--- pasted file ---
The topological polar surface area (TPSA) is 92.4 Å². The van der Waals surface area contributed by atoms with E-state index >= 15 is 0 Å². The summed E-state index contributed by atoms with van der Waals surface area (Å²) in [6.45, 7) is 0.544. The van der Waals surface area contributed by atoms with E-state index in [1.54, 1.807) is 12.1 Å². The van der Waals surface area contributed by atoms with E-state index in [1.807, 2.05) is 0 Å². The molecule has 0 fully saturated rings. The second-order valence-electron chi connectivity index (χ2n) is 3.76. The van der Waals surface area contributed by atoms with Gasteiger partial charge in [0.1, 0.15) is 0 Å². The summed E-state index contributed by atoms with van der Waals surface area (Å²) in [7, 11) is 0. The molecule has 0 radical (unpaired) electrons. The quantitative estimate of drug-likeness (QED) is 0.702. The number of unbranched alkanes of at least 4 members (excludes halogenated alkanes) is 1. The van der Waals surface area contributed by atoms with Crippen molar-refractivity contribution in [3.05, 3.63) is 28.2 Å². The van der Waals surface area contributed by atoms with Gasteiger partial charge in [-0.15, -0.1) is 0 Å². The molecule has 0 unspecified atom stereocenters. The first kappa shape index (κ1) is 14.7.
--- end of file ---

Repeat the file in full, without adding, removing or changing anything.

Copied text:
The topological polar surface area (TPSA) is 92.4 Å². The van der Waals surface area contributed by atoms with E-state index >= 15 is 0 Å². The summed E-state index contributed by atoms with van der Waals surface area (Å²) in [6.45, 7) is 0.544. The van der Waals surface area contributed by atoms with E-state index in [1.54, 1.807) is 12.1 Å². The van der Waals surface area contributed by atoms with E-state index in [1.807, 2.05) is 0 Å². The molecule has 0 fully saturated rings. The second-order valence-electron chi connectivity index (χ2n) is 3.76. The van der Waals surface area contributed by atoms with Gasteiger partial charge in [0.1, 0.15) is 0 Å². The summed E-state index contributed by atoms with van der Waals surface area (Å²) in [7, 11) is 0. The molecule has 0 radical (unpaired) electrons. The quantitative estimate of drug-likeness (QED) is 0.702. The number of unbranched alkanes of at least 4 members (excludes halogenated alkanes) is 1. The van der Waals surface area contributed by atoms with Crippen molar-refractivity contribution in [3.05, 3.63) is 28.2 Å². The van der Waals surface area contributed by atoms with Gasteiger partial charge in [-0.15, -0.1) is 0 Å². The molecule has 0 unspecified atom stereocenters. The first kappa shape index (κ1) is 14.7.